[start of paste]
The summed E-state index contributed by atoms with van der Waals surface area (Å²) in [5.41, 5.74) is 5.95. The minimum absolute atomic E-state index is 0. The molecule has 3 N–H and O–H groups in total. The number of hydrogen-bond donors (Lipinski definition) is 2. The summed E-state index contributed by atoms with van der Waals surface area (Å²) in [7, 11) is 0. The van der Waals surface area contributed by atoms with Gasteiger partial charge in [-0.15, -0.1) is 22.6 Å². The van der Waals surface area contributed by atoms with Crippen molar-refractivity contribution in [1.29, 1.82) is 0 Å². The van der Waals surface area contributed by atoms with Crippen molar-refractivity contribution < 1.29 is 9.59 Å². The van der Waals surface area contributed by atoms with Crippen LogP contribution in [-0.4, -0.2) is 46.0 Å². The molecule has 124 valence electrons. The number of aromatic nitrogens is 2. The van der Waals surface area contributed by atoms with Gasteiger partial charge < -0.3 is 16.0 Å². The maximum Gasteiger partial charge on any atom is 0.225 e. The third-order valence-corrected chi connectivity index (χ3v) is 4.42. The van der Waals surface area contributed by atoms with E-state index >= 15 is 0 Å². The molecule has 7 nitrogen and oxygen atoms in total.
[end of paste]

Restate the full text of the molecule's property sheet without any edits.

The summed E-state index contributed by atoms with van der Waals surface area (Å²) in [5.41, 5.74) is 5.95. The minimum absolute atomic E-state index is 0. The molecule has 3 N–H and O–H groups in total. The number of hydrogen-bond donors (Lipinski definition) is 2. The summed E-state index contributed by atoms with van der Waals surface area (Å²) in [7, 11) is 0. The van der Waals surface area contributed by atoms with Gasteiger partial charge in [-0.15, -0.1) is 22.6 Å². The van der Waals surface area contributed by atoms with Crippen molar-refractivity contribution in [1.29, 1.82) is 0 Å². The van der Waals surface area contributed by atoms with Crippen molar-refractivity contribution < 1.29 is 9.59 Å². The van der Waals surface area contributed by atoms with Crippen LogP contribution in [-0.4, -0.2) is 46.0 Å². The molecule has 124 valence electrons. The number of aromatic nitrogens is 2. The van der Waals surface area contributed by atoms with Gasteiger partial charge < -0.3 is 16.0 Å². The maximum Gasteiger partial charge on any atom is 0.225 e. The third-order valence-corrected chi connectivity index (χ3v) is 4.42. The van der Waals surface area contributed by atoms with E-state index >= 15 is 0 Å². The molecule has 7 nitrogen and oxygen atoms in total.